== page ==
S. Ramasamy’s craze for wooden animal shapes is beyond expression. He tells how he got hooked on the hobby.

S. Ramasamy has a unique interest. He sees artistic expressions in discarded tree roots, barks and branches and goes collecting them before they become firewood. This passion has led him to build a sanctuary of sorts with more than 2,000 different art pieces in the shape of animals.

Owner of a small sweet stall in T. Kallupatti, a suburban town bordering the city, 70-year-old Ramasamy’s affair with wood started three decades ago. Even as a child he was always inclined to do something different and would play with unusual surfaces and made clay pillaiyars for the Vinayakar Chathurthi festival. “I used to gift them to the other children,” he says.

On a visit to a saw mill to pick up firewood, he spotted a 40-kg wooden piece which resembled an elephant. “Everyday I used to sit with the piece to fix a pair of eyes in a suitable place so that it would look exactly like an elephant. This went on for more than 10 days. People made fun of me. But I was happy that I owned a precious art piece,” he says.

Ramasamy is not a trained artist. He listens to his instinct and visualises different shapes in the naturally formed timber and then breathes new life into the hidden shapes without disturbing the natural beauty. Result? The tree wood is transformed into a brilliant work of art.

His all-wood animal farm has dinosaurs to dolphins, apes to herons, ducks and more. “Each time I see a chunk of wood, a human or animal shape unfolds,” he says, showing around his impressive collection.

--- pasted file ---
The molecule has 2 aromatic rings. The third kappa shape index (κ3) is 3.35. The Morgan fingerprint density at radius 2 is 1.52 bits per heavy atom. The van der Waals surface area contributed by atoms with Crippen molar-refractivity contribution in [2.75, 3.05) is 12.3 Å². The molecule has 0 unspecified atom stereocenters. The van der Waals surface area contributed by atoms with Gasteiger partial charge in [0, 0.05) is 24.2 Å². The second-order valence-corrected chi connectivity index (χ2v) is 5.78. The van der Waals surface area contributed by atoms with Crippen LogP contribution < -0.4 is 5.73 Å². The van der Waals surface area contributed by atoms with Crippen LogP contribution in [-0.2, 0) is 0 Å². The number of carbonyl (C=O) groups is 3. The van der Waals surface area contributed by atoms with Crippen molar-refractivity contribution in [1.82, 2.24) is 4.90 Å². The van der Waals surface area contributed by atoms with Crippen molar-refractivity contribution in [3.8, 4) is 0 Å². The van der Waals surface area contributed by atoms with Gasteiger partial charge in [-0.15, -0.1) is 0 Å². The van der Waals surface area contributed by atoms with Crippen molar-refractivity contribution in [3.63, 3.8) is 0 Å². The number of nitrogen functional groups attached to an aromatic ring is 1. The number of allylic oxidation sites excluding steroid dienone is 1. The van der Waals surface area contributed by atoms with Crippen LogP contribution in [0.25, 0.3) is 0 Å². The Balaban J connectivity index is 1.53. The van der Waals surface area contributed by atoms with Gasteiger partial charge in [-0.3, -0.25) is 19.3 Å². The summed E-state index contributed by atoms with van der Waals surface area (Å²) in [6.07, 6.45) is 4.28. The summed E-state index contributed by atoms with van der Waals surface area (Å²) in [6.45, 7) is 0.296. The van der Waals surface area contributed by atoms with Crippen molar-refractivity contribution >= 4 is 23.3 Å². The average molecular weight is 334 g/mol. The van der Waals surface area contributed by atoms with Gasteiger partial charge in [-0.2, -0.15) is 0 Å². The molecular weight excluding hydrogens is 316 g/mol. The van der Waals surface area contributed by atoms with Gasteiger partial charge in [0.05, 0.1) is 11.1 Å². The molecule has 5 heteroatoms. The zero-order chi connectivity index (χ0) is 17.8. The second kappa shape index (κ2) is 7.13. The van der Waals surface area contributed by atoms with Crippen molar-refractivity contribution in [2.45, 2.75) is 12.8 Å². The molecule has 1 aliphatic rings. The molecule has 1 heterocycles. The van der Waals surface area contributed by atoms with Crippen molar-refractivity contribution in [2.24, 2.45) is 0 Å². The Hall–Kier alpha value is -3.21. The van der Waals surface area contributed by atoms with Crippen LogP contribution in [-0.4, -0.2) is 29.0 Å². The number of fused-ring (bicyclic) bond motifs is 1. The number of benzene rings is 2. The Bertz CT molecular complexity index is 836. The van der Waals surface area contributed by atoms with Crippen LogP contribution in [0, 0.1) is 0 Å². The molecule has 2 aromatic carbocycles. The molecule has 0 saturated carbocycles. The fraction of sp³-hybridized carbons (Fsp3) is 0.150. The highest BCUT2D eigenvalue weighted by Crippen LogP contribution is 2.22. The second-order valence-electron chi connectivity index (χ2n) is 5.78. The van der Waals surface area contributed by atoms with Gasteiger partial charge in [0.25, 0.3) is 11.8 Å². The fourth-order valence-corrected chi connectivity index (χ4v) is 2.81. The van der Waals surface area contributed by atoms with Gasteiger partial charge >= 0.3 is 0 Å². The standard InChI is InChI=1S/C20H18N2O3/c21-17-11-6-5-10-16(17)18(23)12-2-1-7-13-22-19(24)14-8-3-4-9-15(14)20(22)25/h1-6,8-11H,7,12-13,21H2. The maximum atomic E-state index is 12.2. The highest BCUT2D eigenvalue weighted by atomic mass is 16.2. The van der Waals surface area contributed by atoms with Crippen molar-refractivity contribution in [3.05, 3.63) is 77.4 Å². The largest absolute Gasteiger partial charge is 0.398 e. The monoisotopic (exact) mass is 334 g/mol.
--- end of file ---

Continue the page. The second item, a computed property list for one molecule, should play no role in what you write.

A wooden art piece of a cricket team with bowler, batsman and an umpire stand out. His enthusiasm drive his friends now to drop off logs of wood in his house and wait eagerly to know what they would look like.

From barks and branches to roots of trees such as the Giant milkweed, Indian mulberry, Neem, Tamarind and Cotton occupy a pride of place in his ‘zoo’. His fascination for elephants is evident. He has 20 different shapes of the gentle giant.

When Ramasamy gets a piece of wood, he simply gazes at it for hours to see if the piece bears a striking resemblance to any animal or bird. “Sometimes it takes days,” he says. Interestingly, he does not carve or cut anything to give a shape to the wood. He simply fixes the eyes in the proper place. The ‘Uluva’ fish is an eye catcher.

Ramasamy’s limited knowledge about animals does not stop him from pursuing his hobby. “I watch television programmes on animals to update myself about the birds and beasts,” he says.

He regularly organises exhibitions in schools in Peraiyur, Kallupatti, Ammapatti and Gandhi Niketan ashram to motivate children. He also exhibitshis artefacts for a social cause.

“I have contributed to the Kargil and Gujarat Earthquake relief funds with the proceeds of the exhibition,” he says.

With each passing year, Ramasamy’s enthusiasm has also increased. He keeps himself busy collecting pieces of wood. His younger son, R. Ayyan Perumal, has also developed a similar interest, but unlike his father he collects vegetables that look different!